Before the vaccines, an increase in case counts served as a reliable indicator of a future jump in hospitalizations. However, with a quickly rising number of Canadians getting their shot and building immunity against the virus, case counts aren’t the reliable indicator they used to be.

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“Even in the face of challenges like the Delta variant, vaccinated people who get infected — those are going to be rare, first of all — and when it does happen, all the data (suggest) that those infections tend to be extremely mild,” Miller explained.

“So that’s going to take a lot of pressure off of hospitals, and it’s also just going to generally lower the public health risk. Because these infections will turn into something, when they breakthrough, that’s much more akin to a common cold.”

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Hospital capacity a concern

Dr. Isaac Bogoch, who is an infectious diseases specialist, agreed that while “it’s hard to be confident about anything in the COVID-19 era,” he still believes “we shouldn’t have to lock down again.”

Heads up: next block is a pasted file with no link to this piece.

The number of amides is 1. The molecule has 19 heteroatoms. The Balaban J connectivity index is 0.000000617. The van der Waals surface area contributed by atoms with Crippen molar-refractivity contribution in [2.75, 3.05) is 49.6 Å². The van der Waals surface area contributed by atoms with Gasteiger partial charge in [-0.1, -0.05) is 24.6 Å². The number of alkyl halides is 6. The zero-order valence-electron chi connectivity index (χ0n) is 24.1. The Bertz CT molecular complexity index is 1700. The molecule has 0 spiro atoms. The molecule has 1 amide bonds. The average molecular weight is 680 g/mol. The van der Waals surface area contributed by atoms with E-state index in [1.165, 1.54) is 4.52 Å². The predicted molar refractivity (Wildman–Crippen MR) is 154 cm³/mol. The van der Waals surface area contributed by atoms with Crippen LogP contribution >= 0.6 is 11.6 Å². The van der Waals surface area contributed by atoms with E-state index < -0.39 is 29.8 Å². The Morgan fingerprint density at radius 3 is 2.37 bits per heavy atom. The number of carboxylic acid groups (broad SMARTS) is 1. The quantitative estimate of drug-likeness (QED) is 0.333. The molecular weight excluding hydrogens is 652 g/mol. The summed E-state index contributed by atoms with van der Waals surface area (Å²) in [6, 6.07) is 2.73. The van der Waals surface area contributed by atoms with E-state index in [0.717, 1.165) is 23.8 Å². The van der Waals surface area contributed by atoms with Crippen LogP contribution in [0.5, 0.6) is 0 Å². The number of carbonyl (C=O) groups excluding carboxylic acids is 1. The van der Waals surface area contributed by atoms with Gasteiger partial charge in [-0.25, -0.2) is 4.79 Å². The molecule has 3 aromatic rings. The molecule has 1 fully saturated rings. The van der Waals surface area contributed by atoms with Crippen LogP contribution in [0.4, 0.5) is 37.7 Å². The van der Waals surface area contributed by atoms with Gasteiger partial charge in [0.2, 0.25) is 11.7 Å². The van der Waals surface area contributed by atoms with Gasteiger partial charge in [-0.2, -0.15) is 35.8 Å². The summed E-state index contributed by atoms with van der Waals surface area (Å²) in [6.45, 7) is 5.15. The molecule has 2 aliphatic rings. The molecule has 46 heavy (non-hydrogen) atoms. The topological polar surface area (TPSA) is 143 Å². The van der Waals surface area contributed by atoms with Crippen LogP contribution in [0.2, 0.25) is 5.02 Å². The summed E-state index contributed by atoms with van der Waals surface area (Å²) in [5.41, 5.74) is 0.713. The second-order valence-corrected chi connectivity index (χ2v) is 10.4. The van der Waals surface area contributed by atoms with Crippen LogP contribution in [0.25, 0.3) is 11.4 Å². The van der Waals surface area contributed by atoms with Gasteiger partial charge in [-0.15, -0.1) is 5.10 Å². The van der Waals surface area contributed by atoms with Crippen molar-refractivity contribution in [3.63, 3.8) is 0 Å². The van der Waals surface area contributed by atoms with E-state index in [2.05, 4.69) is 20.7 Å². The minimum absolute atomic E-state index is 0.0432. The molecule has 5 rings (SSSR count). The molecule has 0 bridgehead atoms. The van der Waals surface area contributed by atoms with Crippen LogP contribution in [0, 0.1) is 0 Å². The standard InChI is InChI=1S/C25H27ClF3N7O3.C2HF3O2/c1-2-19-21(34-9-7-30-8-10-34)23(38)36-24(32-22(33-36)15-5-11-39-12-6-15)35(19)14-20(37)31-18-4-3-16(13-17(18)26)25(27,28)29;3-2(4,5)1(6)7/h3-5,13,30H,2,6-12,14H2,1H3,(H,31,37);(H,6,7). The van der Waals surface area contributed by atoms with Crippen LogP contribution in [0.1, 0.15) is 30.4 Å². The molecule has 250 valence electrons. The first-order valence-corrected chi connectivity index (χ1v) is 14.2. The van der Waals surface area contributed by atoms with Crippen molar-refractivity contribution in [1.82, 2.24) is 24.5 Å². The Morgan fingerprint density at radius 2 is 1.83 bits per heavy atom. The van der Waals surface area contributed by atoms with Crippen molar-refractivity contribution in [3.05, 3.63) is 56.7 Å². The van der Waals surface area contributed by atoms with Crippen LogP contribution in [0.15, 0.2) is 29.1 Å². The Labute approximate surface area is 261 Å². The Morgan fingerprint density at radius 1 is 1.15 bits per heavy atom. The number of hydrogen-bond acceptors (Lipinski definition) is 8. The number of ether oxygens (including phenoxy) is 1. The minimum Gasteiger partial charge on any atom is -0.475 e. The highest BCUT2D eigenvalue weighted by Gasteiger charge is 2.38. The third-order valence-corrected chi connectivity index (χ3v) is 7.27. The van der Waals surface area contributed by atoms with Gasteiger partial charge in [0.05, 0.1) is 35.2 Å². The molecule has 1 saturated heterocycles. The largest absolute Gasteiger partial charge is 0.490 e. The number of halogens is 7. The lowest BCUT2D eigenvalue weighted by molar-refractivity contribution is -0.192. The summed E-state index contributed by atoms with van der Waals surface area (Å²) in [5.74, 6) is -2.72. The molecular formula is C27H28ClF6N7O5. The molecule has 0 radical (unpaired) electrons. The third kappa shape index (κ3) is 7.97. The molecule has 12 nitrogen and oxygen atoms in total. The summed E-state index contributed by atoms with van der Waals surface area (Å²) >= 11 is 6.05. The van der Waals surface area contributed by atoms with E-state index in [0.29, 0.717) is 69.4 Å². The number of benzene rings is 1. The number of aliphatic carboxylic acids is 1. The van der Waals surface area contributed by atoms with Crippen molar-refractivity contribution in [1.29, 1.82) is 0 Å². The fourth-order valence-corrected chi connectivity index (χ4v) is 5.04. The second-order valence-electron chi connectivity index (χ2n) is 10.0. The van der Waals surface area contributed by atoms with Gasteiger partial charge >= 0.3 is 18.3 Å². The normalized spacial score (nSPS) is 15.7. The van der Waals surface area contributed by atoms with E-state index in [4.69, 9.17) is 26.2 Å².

One way of bolstering our odds of keeping the country’s COVID-19 measures relaxed is to beef up Canada’s ICU capacity, he added.

“What’s crazy and really somewhat disturbing to me is that we had to shut down … Ontario during the third wave because our health care system capacity was being exceeded,” Bogoch said.

“That happened with 900 patients admitted to Ontario ICUs with COVID-related illness. That’s not very many people in a province of 14.5 million people … That’s actually concerning.”

Click to play video: 'COVID-19: Managing hospital capacity remains key battle ground with nearly 900 in Ontario ICUs'
COVID-19: Managing hospital capacity remains key battle ground with nearly 900 in Ontario ICUs

As Canada enters the flu season and hospitals face slightly more pressure, he warned that this small ICU capacity could become a problem — though “we should be in good shape.”

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“But again, I can’t look you in the eye and tell you with a straight face what our health care system capacity is going to become December 2021.”